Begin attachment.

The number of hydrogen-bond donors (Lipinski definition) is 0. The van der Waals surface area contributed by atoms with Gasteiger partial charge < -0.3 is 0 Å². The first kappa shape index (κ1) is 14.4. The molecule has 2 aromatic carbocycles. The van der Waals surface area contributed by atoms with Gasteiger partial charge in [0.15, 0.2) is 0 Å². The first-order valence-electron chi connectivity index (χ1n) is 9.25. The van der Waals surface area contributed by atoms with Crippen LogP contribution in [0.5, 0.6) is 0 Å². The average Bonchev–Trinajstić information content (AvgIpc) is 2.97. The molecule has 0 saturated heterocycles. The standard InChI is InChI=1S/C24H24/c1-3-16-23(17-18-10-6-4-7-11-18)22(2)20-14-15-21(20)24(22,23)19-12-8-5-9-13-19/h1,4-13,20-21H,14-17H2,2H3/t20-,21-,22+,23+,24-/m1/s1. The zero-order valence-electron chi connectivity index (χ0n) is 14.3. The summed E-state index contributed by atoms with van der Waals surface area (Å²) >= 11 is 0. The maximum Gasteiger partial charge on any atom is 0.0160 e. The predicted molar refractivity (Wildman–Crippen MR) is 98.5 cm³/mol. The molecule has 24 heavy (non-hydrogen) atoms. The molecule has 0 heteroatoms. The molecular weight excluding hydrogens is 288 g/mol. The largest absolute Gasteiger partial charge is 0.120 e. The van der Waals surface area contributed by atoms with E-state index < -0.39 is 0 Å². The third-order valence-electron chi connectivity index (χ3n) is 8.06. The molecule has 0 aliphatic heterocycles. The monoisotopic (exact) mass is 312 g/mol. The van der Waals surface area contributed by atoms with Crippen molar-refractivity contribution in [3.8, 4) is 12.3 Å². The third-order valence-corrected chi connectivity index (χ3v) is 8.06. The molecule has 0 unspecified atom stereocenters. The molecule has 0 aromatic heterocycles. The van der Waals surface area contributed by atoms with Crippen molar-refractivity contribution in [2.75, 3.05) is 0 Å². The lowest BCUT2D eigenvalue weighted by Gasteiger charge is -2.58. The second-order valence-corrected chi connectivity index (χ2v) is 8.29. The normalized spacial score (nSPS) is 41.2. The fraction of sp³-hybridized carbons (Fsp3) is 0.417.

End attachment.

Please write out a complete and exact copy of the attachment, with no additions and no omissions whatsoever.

The number of hydrogen-bond donors (Lipinski definition) is 0. The van der Waals surface area contributed by atoms with Gasteiger partial charge < -0.3 is 0 Å². The first kappa shape index (κ1) is 14.4. The molecule has 2 aromatic carbocycles. The van der Waals surface area contributed by atoms with Gasteiger partial charge in [0.15, 0.2) is 0 Å². The first-order valence-electron chi connectivity index (χ1n) is 9.25. The van der Waals surface area contributed by atoms with Crippen LogP contribution in [0.5, 0.6) is 0 Å². The average Bonchev–Trinajstić information content (AvgIpc) is 2.97. The molecule has 0 saturated heterocycles. The standard InChI is InChI=1S/C24H24/c1-3-16-23(17-18-10-6-4-7-11-18)22(2)20-14-15-21(20)24(22,23)19-12-8-5-9-13-19/h1,4-13,20-21H,14-17H2,2H3/t20-,21-,22+,23+,24-/m1/s1. The zero-order valence-electron chi connectivity index (χ0n) is 14.3. The summed E-state index contributed by atoms with van der Waals surface area (Å²) >= 11 is 0. The maximum Gasteiger partial charge on any atom is 0.0160 e. The predicted molar refractivity (Wildman–Crippen MR) is 98.5 cm³/mol. The molecule has 24 heavy (non-hydrogen) atoms. The molecule has 0 heteroatoms. The molecular weight excluding hydrogens is 288 g/mol. The largest absolute Gasteiger partial charge is 0.120 e. The van der Waals surface area contributed by atoms with E-state index < -0.39 is 0 Å². The third-order valence-electron chi connectivity index (χ3n) is 8.06. The molecule has 0 aliphatic heterocycles. The monoisotopic (exact) mass is 312 g/mol. The van der Waals surface area contributed by atoms with Crippen molar-refractivity contribution in [3.8, 4) is 12.3 Å². The third-order valence-corrected chi connectivity index (χ3v) is 8.06. The molecule has 0 unspecified atom stereocenters. The molecule has 0 aromatic heterocycles. The van der Waals surface area contributed by atoms with Crippen molar-refractivity contribution in [2.75, 3.05) is 0 Å². The lowest BCUT2D eigenvalue weighted by Gasteiger charge is -2.58. The second-order valence-corrected chi connectivity index (χ2v) is 8.29. The normalized spacial score (nSPS) is 41.2. The fraction of sp³-hybridized carbons (Fsp3) is 0.417.